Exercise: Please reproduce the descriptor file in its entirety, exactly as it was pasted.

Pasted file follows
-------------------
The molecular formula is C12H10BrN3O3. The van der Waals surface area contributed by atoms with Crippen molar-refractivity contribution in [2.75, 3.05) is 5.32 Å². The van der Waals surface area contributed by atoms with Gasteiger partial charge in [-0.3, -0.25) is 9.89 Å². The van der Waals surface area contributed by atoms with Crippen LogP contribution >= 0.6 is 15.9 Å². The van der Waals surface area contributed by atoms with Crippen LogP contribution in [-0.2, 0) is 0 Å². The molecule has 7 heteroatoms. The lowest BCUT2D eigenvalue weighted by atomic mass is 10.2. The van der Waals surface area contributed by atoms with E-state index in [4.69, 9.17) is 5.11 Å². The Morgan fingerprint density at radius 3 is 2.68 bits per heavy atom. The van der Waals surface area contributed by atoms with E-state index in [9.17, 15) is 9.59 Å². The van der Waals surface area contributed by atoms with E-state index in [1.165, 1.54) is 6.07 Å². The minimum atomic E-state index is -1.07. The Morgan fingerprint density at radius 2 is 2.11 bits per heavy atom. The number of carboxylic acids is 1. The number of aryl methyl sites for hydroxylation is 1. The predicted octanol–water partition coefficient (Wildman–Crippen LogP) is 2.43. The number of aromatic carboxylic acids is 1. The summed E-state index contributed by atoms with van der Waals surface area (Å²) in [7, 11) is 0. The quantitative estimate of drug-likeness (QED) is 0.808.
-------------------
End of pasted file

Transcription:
The molecular formula is C12H10BrN3O3. The van der Waals surface area contributed by atoms with Crippen molar-refractivity contribution in [2.75, 3.05) is 5.32 Å². The van der Waals surface area contributed by atoms with Gasteiger partial charge in [-0.3, -0.25) is 9.89 Å². The van der Waals surface area contributed by atoms with Crippen LogP contribution >= 0.6 is 15.9 Å². The van der Waals surface area contributed by atoms with Crippen LogP contribution in [-0.2, 0) is 0 Å². The molecule has 7 heteroatoms. The lowest BCUT2D eigenvalue weighted by atomic mass is 10.2. The van der Waals surface area contributed by atoms with E-state index in [4.69, 9.17) is 5.11 Å². The Morgan fingerprint density at radius 3 is 2.68 bits per heavy atom. The van der Waals surface area contributed by atoms with E-state index in [9.17, 15) is 9.59 Å². The van der Waals surface area contributed by atoms with E-state index in [1.165, 1.54) is 6.07 Å². The minimum atomic E-state index is -1.07. The Morgan fingerprint density at radius 2 is 2.11 bits per heavy atom. The number of carboxylic acids is 1. The number of aryl methyl sites for hydroxylation is 1. The predicted octanol–water partition coefficient (Wildman–Crippen LogP) is 2.43. The number of aromatic carboxylic acids is 1. The summed E-state index contributed by atoms with van der Waals surface area (Å²) in [7, 11) is 0. The quantitative estimate of drug-likeness (QED) is 0.808.